Other potential benefits of IV hydration therapy include improved cognitive function and memory, improved digestion and cardiovascular health, and better mood. There is also evidence that IV vitamin C therapy could prove vital in cancer treatment.

What Does Science Say?

The scientific evidence supporting the widely proclaimed therapeutic benefits of IV hydration therapy is still superficial but promising. However, most people who have undergone IV hydration report feeling more energized and refreshed, allowing them to perform at their peak levels of physical and mental performance. 

Still, more research is needed to fully understand the potential therapeutic benefits and possible medical utilization of IV vitamin therapy.

Final Thoughts

IV hydration therapy is a rising star in the world of alternative medicine—and with good reason. By delivering essential minerals, vitamins, and fluids directly into the bloodstream, IV hydration therapy can provide an impressive range of therapeutic benefits that can improve overall health and well-being.

Whether you are an athlete looking to improve your performance or are simply looking to stay healthy and fit, IV hydration therapy can be an excellent option for you to explore.

What Conditions Does Ketamine Infusion Therapy Treat?

Depression, PTSD, chronic pain, mood disorders, and migraines have confounded medical professionals for years. These conditions can be very hard to treat, making it hard for patients to move on with their lives. 

Ketamine therapy has established a good rate of success in treating some of these illnesses, especially when other medical treatments have not been effective. 

Conditions Ketamine Infusion Therapy Can Treat


Many people experience anxiety at some point in their lives. But for some people, extreme levels of persistent anxiety can affect their ability to function properly. This is called anxiety disorder and it’s a difficult condition.

Medical professionals have tried many treatments for anxiety before ketamine infusion therapy.  The downside to these treatments is that they could take up to six weeks to take effect and don’t work for everyone. 

However, ketamine infusion therapy can reduce feelings of anxiety immediately. It has also shown success in the management of treatment-resistant anxiety, or anxiety disorders where past treatment methods have failed.

Bipolar Disorder

Bipolar disorder is a mood disorder sometimes called manic depressive disorder. It is characterized by extreme mood swings between mania and depression

Bipolar disorder has traditionally been treated with antidepressants, antipsychotics, and mood stabilizers. However, ketamine infusion therapy is a successful innovative treatment that reduces symptoms in many patients.

Ketamine is known for its analgesic properties, but the infusion method is also effective for treating mood disorders. Ketamine infusion therapy can succeed in cases where other classes of treatment for bipolar disorder couldn’t. It can help patients with this disorder regain their ability to enjoy activities. It can also improve the symptoms that patients experience and increase in healthy cognitive activity that may have been affected by bipolar disorder.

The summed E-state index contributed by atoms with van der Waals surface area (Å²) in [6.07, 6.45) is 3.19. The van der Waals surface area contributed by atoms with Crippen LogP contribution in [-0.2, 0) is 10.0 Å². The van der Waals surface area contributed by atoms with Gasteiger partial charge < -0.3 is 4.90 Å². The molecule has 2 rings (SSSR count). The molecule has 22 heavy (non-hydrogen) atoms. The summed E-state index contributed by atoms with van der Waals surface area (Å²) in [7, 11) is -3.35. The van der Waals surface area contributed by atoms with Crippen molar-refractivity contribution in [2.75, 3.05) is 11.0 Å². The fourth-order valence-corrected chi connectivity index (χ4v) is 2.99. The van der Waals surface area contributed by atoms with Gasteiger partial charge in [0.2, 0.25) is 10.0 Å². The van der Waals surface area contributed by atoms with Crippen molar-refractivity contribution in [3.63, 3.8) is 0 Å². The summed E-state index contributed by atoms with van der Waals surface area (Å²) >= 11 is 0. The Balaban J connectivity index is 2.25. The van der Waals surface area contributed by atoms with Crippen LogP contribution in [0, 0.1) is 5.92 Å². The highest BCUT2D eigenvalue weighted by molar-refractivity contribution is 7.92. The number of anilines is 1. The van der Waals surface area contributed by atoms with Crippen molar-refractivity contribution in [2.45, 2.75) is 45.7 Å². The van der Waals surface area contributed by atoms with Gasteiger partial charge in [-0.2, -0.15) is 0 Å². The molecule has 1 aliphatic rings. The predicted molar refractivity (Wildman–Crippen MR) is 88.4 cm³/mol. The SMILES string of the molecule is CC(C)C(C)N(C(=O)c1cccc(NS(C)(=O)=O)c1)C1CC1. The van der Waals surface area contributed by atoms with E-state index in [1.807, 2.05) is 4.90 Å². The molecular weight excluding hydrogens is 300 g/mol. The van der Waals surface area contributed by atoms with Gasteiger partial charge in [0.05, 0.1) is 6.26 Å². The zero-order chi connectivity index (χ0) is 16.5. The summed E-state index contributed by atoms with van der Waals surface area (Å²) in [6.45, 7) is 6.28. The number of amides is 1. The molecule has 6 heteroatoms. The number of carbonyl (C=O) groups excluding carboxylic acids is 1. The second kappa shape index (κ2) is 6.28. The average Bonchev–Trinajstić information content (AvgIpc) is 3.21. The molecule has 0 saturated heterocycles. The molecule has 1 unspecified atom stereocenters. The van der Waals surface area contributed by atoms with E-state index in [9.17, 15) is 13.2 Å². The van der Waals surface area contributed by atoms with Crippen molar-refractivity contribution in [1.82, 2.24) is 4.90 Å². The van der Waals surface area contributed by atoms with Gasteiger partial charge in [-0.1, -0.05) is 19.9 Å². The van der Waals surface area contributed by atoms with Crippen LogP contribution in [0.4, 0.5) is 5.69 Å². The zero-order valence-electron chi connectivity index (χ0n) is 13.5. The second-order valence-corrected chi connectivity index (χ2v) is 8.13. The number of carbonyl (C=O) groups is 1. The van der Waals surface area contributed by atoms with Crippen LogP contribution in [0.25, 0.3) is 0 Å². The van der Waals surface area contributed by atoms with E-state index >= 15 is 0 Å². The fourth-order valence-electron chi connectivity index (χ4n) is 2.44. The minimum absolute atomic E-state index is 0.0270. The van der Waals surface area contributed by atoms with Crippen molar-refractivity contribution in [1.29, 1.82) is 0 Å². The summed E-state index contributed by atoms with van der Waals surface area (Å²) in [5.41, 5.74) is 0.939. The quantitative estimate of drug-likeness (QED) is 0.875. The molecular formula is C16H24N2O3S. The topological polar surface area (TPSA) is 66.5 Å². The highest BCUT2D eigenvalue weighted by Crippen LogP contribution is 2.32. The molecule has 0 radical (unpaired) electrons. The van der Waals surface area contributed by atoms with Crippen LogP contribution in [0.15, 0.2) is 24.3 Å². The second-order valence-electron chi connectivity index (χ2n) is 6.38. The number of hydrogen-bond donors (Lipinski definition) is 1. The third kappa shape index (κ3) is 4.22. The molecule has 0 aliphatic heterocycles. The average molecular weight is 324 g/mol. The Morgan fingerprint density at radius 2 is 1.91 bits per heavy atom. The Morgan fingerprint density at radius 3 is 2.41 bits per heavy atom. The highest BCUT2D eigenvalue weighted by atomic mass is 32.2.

Postpartum Depression

Postpartum depression is a type of mood disorder. Nearly all parents can expect to experience levels of baby blues which are mood changes that occur after a child is born. Baby blues are often characterized by irritation and dips in mood that don’t last long, but postpartum depression involves much more severe changes like anxiety attacks and mood swings. It usually develops in the early stages of childbirth. A parent suffering from postpartum depression often experiences difficulty attaching to the newborn child, among other symptoms. 

Usually, healthcare professionals prescribe SSRIs and antidepressants. However, these medications do not always deliver the needed results, and when that happens, the affected parent can feel more helpless and the severity of their mood changes can worsen. 

Ketamine infusion therapy can help patients manage postpartum depression more effectively.

Obsessive-compulsive Disorder

OCD is a chronic, common, and long-lasting form of mood disorder. Characteristics include recurring thoughts or behavior that are challenging to control and can interfere with the ability of a person to perform their daily activities. This can put the patient in significant distress. 

OCD has been traditionally treated with psychotherapy, antipsychotics, and SSRIs. However, these medications don’t always work, and it can take weeks for a patient to know if it’s right for them. 

OCD can be treated with ketamine infusion therapy.

Ketamine has successfully been used in the medical field due to the analgesic properties of the drug. Still, infusion therapy is effective for treating OCD because of its ability and success in treating a wide range of mood disorders.

Cancer Pain

Patients who suffer from cancer often experience chronic pains. Several factors can contribute to chronic refractory pain in cancer patients, including the progression of the disease, the affected areas, and the traditional cancer treatment medications.

Ketamine infusion therapy works as an anesthetic medication that health practitioners recognize for the effective management of pain. It is considered non-invasive and safe for alleviating chronic pain both during and after the course of treatment.

The ketamine infusion slows the pain messages that the NMDA receptors in the body transmit to the brain. It is administered intravenously and helps reduce the levels of pain that a patient feels and promotes calmness.


Living with the above conditions can make life a burden rather than a joy. Ketamine infusion therapy can be used to treat several illnesses. They include anxiety, bipolar disorder, postpartum depression, OCD, and cancer pain. Ketamine infusion therapy has a long track record of success in cases where these illnesses have tended to be treatment-resistant.